The city on Thursday announced it would delay a Juneau Planning Commission action to issue permits for two 180-foot AT&T communications towers proposed for the Mendenhall Valley.
The Community Development Department asked for more information about the towers before presenting the request to the commission, said Dale Pernula, the department's director.
The application was scheduled for Tuesday's regular session.
The new towers are part of AT&T's expansion of WiMAX, a wireless Internet service, in the valley. If permitted, they will be the largest towers in the city, where most towers are lower than 100 feet.
Last year, the telecommunications giant began testing its Alaska WiMAX service in Juneau.
A third AT&T tower planned for Channel Drive also is under review by the city. Mike Garnett of Port Townsend, Wash., filed for the permit.
Glacier Valley Baptist Church owns the tower site at 3921 Mendenhall Loop Road, and West Glacier Development owns the Montana Creek tower site. Chris Lictfjeld, a telecommunications project manager, applied for both permits.
Tim Strand lives near the planned tower site on Montana Creek Road. He's concerned that the city has no comprehensive plan to deal with towers now or in the future, as wireless grows more prevalent in society.
Strand, a communications layperson, said even he knows there are alternatives to big towers. Cities and towns all over the United States and Europe are placing smaller nodes in more discreet locations, providing equal line-of-sight coverage to a single tall tower.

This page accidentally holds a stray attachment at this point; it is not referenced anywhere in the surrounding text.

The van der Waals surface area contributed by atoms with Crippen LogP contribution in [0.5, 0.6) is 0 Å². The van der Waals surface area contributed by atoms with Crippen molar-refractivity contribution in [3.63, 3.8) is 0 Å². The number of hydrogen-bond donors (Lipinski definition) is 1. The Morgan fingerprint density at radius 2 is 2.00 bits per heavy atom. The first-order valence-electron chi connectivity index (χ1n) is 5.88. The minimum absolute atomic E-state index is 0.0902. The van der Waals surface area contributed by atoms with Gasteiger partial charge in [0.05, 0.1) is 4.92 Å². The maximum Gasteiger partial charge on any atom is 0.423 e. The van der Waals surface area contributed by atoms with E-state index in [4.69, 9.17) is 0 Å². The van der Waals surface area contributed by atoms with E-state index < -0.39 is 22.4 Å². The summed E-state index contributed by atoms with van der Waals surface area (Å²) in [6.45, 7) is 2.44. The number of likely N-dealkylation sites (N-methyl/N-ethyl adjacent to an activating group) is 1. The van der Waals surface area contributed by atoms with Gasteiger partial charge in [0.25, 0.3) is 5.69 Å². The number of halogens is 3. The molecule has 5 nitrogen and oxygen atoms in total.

"Once we start granting variances towers will go up all over town," Strand said.
AT&T said there is no chance to redesign the new towers or install smaller towers. This application has parameters, said Robin Minard, AT&T spokesperson.
Strand wonders about the valley's views and effects of flashing red lights standing well above the trees in the Mendenhall Glacier's foreground. He recommends using valley streetlights as wireless transmitters.
"The height is very specific," Minard said.
Top city managers were not available Thursday to discuss tower regulations or future plans. Members of the planning commission don't speak publicly on matters before them.
Towers under 50 feet do not need commission approval, Pernula said. Anything over that height can have conditions applied by the commission, he said. Any conditions would seek to balance commercial development goals with neighborhood concerns and quality of life issues, he said.
Referring to Juneau's mostly pristine environment, Strand said, "It is the natural environment that attracts tourism dollars from all over the globe."
Contact reporter Greg Skinner at 523-2258 pr firstname.lastname@example.org.